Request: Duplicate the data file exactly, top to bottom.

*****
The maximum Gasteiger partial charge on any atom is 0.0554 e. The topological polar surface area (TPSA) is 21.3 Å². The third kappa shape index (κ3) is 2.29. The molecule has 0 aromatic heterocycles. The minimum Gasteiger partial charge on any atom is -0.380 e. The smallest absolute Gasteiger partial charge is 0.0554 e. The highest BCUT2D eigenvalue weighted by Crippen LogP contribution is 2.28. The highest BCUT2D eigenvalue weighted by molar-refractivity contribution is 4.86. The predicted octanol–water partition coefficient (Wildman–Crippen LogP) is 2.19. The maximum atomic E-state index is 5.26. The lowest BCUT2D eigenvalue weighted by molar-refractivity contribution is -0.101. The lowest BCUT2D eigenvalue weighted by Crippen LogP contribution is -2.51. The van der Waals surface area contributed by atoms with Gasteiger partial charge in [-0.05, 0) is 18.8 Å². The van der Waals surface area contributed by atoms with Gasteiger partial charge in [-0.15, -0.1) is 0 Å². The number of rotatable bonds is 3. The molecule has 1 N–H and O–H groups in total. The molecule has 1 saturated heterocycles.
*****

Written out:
The maximum Gasteiger partial charge on any atom is 0.0554 e. The topological polar surface area (TPSA) is 21.3 Å². The third kappa shape index (κ3) is 2.29. The molecule has 0 aromatic heterocycles. The minimum Gasteiger partial charge on any atom is -0.380 e. The smallest absolute Gasteiger partial charge is 0.0554 e. The highest BCUT2D eigenvalue weighted by Crippen LogP contribution is 2.28. The highest BCUT2D eigenvalue weighted by molar-refractivity contribution is 4.86. The predicted octanol–water partition coefficient (Wildman–Crippen LogP) is 2.19. The maximum atomic E-state index is 5.26. The lowest BCUT2D eigenvalue weighted by molar-refractivity contribution is -0.101. The lowest BCUT2D eigenvalue weighted by Crippen LogP contribution is -2.51. The van der Waals surface area contributed by atoms with Gasteiger partial charge in [-0.05, 0) is 18.8 Å². The van der Waals surface area contributed by atoms with Gasteiger partial charge in [-0.15, -0.1) is 0 Å². The number of rotatable bonds is 3. The molecule has 1 N–H and O–H groups in total. The molecule has 1 saturated heterocycles.